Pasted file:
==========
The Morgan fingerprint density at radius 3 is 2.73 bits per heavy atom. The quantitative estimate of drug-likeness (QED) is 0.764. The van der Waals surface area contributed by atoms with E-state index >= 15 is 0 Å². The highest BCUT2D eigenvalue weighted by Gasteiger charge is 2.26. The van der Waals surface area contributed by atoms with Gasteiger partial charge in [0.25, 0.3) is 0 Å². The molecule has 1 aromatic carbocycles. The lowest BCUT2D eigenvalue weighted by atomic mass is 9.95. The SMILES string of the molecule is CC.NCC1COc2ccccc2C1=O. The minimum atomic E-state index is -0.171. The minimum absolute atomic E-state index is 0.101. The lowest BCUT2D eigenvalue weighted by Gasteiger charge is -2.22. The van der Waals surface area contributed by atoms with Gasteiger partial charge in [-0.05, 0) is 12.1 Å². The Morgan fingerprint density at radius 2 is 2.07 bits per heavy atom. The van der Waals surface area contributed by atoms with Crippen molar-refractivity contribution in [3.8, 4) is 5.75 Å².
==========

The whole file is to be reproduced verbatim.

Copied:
The Morgan fingerprint density at radius 3 is 2.73 bits per heavy atom. The quantitative estimate of drug-likeness (QED) is 0.764. The van der Waals surface area contributed by atoms with E-state index >= 15 is 0 Å². The highest BCUT2D eigenvalue weighted by Gasteiger charge is 2.26. The van der Waals surface area contributed by atoms with Gasteiger partial charge in [0.25, 0.3) is 0 Å². The molecule has 1 aromatic carbocycles. The lowest BCUT2D eigenvalue weighted by atomic mass is 9.95. The SMILES string of the molecule is CC.NCC1COc2ccccc2C1=O. The minimum atomic E-state index is -0.171. The minimum absolute atomic E-state index is 0.101. The lowest BCUT2D eigenvalue weighted by Gasteiger charge is -2.22. The van der Waals surface area contributed by atoms with Gasteiger partial charge in [-0.05, 0) is 12.1 Å². The Morgan fingerprint density at radius 2 is 2.07 bits per heavy atom. The van der Waals surface area contributed by atoms with Crippen molar-refractivity contribution in [3.8, 4) is 5.75 Å².